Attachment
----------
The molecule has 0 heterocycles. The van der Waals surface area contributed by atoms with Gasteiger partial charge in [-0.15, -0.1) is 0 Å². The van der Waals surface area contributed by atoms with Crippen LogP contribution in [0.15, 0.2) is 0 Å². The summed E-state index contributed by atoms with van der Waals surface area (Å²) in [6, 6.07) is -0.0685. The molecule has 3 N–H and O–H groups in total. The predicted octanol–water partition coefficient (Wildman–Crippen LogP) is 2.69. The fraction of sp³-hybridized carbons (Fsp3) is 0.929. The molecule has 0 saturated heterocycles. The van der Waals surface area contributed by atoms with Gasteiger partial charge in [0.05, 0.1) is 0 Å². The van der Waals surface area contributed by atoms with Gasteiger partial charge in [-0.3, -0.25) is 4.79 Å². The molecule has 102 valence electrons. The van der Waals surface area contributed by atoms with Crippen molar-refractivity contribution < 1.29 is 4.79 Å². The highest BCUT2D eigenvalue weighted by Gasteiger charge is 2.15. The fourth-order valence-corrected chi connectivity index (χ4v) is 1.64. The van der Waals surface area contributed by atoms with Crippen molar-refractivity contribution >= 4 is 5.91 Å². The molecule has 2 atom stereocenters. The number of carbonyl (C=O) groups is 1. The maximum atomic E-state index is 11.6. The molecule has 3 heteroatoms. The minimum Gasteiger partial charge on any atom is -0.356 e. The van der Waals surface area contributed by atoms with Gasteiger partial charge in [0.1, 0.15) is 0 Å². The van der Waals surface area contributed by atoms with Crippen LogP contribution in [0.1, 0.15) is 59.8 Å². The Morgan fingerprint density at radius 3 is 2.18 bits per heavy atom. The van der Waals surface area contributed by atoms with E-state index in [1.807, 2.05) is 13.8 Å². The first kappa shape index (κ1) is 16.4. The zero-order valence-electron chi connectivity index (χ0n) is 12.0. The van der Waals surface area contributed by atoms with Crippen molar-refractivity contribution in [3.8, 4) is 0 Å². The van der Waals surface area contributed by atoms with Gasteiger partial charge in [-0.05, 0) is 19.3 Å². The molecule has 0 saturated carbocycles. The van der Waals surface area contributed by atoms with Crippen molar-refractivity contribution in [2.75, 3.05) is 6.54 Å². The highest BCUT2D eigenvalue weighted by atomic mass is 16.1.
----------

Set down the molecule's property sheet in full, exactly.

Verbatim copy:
The molecule has 0 heterocycles. The van der Waals surface area contributed by atoms with Gasteiger partial charge in [-0.15, -0.1) is 0 Å². The van der Waals surface area contributed by atoms with Crippen LogP contribution in [0.15, 0.2) is 0 Å². The summed E-state index contributed by atoms with van der Waals surface area (Å²) in [6, 6.07) is -0.0685. The molecule has 3 N–H and O–H groups in total. The predicted octanol–water partition coefficient (Wildman–Crippen LogP) is 2.69. The fraction of sp³-hybridized carbons (Fsp3) is 0.929. The molecule has 0 saturated heterocycles. The van der Waals surface area contributed by atoms with Gasteiger partial charge in [0.05, 0.1) is 0 Å². The van der Waals surface area contributed by atoms with Gasteiger partial charge in [-0.3, -0.25) is 4.79 Å². The molecule has 102 valence electrons. The van der Waals surface area contributed by atoms with Crippen molar-refractivity contribution < 1.29 is 4.79 Å². The highest BCUT2D eigenvalue weighted by Gasteiger charge is 2.15. The fourth-order valence-corrected chi connectivity index (χ4v) is 1.64. The van der Waals surface area contributed by atoms with Crippen molar-refractivity contribution >= 4 is 5.91 Å². The molecule has 2 atom stereocenters. The number of carbonyl (C=O) groups is 1. The maximum atomic E-state index is 11.6. The molecule has 3 heteroatoms. The minimum Gasteiger partial charge on any atom is -0.356 e. The van der Waals surface area contributed by atoms with Gasteiger partial charge in [0.1, 0.15) is 0 Å². The van der Waals surface area contributed by atoms with Crippen LogP contribution in [0.1, 0.15) is 59.8 Å². The Morgan fingerprint density at radius 3 is 2.18 bits per heavy atom. The van der Waals surface area contributed by atoms with E-state index in [1.807, 2.05) is 13.8 Å². The first kappa shape index (κ1) is 16.4. The zero-order valence-electron chi connectivity index (χ0n) is 12.0. The van der Waals surface area contributed by atoms with Crippen molar-refractivity contribution in [3.8, 4) is 0 Å². The van der Waals surface area contributed by atoms with Gasteiger partial charge in [-0.05, 0) is 19.3 Å². The molecule has 0 saturated carbocycles. The van der Waals surface area contributed by atoms with Crippen molar-refractivity contribution in [2.75, 3.05) is 6.54 Å². The highest BCUT2D eigenvalue weighted by atomic mass is 16.1.